The David & Gladys Wright House by Frank Lloyd Wright was under threat almost two and a half years ago. It is now being restored with a vision to not just revive the home from its near-death, but to elevate the masterwork to a position as a renowned icon.
Monday afternoon owner Zachary Rawling invited the City of Phoenix Historic Preservation Commission to visit the progress made on the home’s preservation and restoration. Rawling led the tour showing the improvements made thus far as well as his personal affection for the home designed by Frank Lloyd Wright, “I used to bike through this neighborhood and by this house with my father when I was a kid.”
Rawling’s admiration for the building was a constant throughout the tour as he pointed out small details that fascinated him or stories about the home and its previous owners that struck him, “This bougainvillea was David’s favorite on the property and these three rocks were original – Gladys would sit on this one as she watched the kids play in the pool.”
The site has been transformed from scrubby desert to perfectly manicured grass. Current plans include a 25,000sf below-grade museum, its future location illustrated by carefully arranged rock. Access to the under ground museum will be along a sloping ramp similar to the home and leading under a reflecting pool on the surface that will mirror the circular footprint of the David and Gladys Wright home. The museum will feature the history of the home while also acting as a community space where local artists will be invited to feature their work. Eager to include the community in the project, plans also include children’s education about art and architecture.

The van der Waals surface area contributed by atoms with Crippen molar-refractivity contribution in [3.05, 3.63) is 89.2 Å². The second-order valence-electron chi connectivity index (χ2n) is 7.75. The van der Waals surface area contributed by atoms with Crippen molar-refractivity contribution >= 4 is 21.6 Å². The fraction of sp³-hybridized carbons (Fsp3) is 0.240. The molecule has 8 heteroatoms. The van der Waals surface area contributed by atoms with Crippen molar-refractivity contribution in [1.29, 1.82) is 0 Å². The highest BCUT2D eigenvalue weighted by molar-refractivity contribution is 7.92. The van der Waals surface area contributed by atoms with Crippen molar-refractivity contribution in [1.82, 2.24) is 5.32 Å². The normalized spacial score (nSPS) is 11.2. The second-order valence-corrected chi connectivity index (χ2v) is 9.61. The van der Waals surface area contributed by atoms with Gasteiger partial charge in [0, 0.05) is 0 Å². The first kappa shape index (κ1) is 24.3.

“The restoration strives to remain sensitive to the original design intent, considering the surroundings equal partners with the architecture.”— .
The restoration strives to remain sensitive to the original design intent, considering the surroundings equal partners with the architecture. Rawling has purchased adjacent properties so that he can restore the home to its previous sense of seclusion surrounded by citrus groves. Features such as a grass berm topped by trees will block views of the homes at the base of Camelback Mountain while leaving an unobstructed view of the mountain’s top restoring Wright’s original views of the mountain as closely as possible. Designs also include two rows of orange trees on the property harkening back to the original surrounding orange groves.
Parking is also kept to a minimum on the site – to allow the architecture and the site to stand out on their own but also to keep the neighbors happy. Because the surrounding neighborhood has voiced concerns about eager visitors lining their streets with cars, Rawling has made arrangements to share parking with the adjacent church. A door through the surrounding site wall allows access between the two properties.
Attention is also being paid to the much spoken of and beloved original carpet. Pulling out many drawings of the original graphic design as well as a recently made sample, Rawling stated that they plan to recreate the original carpet and will have it installed by Easter.
The David & Gladys Wright House is on the docket for landmark designation on December 17th. They will be requesting another extension due to a desire to have the designation occur simultaneously with their zoning hearings for the museum.
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